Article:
Looking in the Rear View Mirror of My Son’s Addiction

Since your child was born, you have tried to be a “good-enough” parent.  This obligation, skill set includes comforting and reducing his “boo-boos” to lessen the hurt.

When the child was older, you could somewhat control his behavior, although it became harder, with a carrot.  For example, if you mow the lawn, you can stay up an hour later.  If he misbehaved, you could send him to his room for a “time out.”

It worked for a while.  You saw compliance.  Then in later years, when he was a teen, you could take away car privileges, allowances that seemed more dire.

However, once substance abuse disorder develops, and the son’s quest for dopamine-fueled drugs became an obsession, you couldn’t use the same toolbox for him or you. Their rationale leaves their perhaps undeveloped prefrontal cortex because they now have a chronic brain disease (or maybe they always did) that’s prone to relapsing.

How can a parent cope when it is innate to want to help a suffering child who is bringing down the whole family with him?  How do you unlearn your motherly instincts?

Here are some observations:

  1. You can NOT fix the substance abuser. Unless he is ready to get sober, it doesn’t work.  It’s a constant battle for him not to rely on drugs.
  2. To do the hard work to achieve sobriety, your child needs to detox safely in a facility. It is more dangerous to try to detox yourself, from alcohol and benzodiazepines as they both can produce deadly seizures.
  3. You are not enabling if you try to support your child in his efforts to achieve sobriety. But if you don’t set boundaries, make excuses for him, bail him out, then you are “enabling” or being “co-dependent.”
  4. Make sure you are taking care of yourself and your other children who may feel as if they are being neglected and act out.
  5. Once your child is detoxed, make sure his day is structured with work/school, exercise and healthy food. He needs to stay away from former acquaintances if they are still using or he will relapse. “Change people, places, and things” mantra of Alcoholics Anonymous.
  6. Your child will need a therapist who specializes in addiction. You don’t want a “pill pusher” or one that can be easily manipulated. But the right medicine could alleviate his condition.  If your child needs suboxone, for example, to quell opioid cravings, this is NOT “substituting one drug for another.”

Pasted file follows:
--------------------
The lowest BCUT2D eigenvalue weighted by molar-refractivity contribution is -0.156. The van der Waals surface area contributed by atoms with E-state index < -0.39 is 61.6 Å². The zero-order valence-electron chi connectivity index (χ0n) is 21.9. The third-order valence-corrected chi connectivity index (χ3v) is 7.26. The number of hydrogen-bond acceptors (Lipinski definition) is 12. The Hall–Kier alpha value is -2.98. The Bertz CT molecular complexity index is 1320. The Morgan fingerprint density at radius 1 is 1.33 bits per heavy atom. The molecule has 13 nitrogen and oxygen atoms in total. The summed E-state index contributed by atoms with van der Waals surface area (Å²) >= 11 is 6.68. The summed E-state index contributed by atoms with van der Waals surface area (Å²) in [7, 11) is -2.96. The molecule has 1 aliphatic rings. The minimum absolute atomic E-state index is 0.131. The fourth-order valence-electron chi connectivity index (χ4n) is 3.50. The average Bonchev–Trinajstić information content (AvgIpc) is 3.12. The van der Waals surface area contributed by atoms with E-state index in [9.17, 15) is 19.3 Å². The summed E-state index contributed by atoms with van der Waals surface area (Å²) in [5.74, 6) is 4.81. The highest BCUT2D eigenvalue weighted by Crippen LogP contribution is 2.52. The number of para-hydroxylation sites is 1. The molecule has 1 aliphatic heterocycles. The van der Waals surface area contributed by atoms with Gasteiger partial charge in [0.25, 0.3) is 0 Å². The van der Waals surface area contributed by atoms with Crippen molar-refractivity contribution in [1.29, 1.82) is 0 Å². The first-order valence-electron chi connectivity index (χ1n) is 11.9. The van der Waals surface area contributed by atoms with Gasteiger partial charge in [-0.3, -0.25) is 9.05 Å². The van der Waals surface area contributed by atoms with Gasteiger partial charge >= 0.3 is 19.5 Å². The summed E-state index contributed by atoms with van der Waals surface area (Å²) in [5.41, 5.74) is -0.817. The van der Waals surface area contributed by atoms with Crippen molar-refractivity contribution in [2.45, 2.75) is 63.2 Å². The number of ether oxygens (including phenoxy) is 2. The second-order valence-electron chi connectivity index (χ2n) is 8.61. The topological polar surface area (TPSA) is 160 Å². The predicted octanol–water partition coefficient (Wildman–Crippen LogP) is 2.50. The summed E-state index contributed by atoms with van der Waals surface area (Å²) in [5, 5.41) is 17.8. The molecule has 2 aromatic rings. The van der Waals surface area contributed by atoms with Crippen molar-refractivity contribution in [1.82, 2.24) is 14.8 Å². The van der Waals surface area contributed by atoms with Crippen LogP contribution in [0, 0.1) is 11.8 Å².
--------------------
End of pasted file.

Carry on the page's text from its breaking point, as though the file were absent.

7. Try to get a dual diagnosis. Substance abusers are numbing themselves because of mental health conditions such as ADHD, anxiety, depression, trauma, bipolar disorder, borderline personality disorder, etc. or co-occurring disorders.
  8. “Meet your child where he is.” Most 28 day rehabs have twelve step programs like AA or NA (Narcotics Anonymous). But there are other options such as Smart Recovery.
  9. Don’t expect miracles! Relapse is common during the first year of sobriety.  Unless your child is very mature, it may take many attempts to get and stay sober.
  10. It’s a good idea to keep Narcan (reverses overdoses) in your house, just in case of relapse.  Watch your valuables, prescription pills, and alcohol.
  11. If you can’t get the family into therapy, try changing your behavior to adjust the rewards and punishment in the environment. CRAFT or Community Reinforcement and Family Training has a high success rate.  It can be used in almost any situation and doesn’t require the whole family to participate.
  12. Don’t think you did anything wrong!  As Al-Anon states, “you didn’t cause, can’t control or cure the disease!”  Don’t make the child so comfortable with breaking rules or he will learn that the rules are meaningless and that breaking them has  no consequence.Be consistent with your boundaries and if they are not met, then let them have consequences.

Sobriety takes self-examination and hard work to achieve.  But it’s not impossible and certainly worth it!

Wesley Cullen Davidson

Wesley Cullen Davidson

Wesley Cullen Davidson is an award-winning freelance writer and journalist specializing in parenting. Currently, she is targeting her writing about recovery to parents whose children have substance abuse disorders.


  1. Gwendoline Harris on June 3, 2022 at 11:52 am

    Oh Wes sooo helpful for all ages ! You are incredible ! Annie

    • wesley Davidson on June 3, 2022 at 3:22 pm

      Thank you! Glad it educates parents who find blog helpful.

  2. Mindy Schanback on June 3, 2022 at 6:50 pm

    Practical & helpful information.

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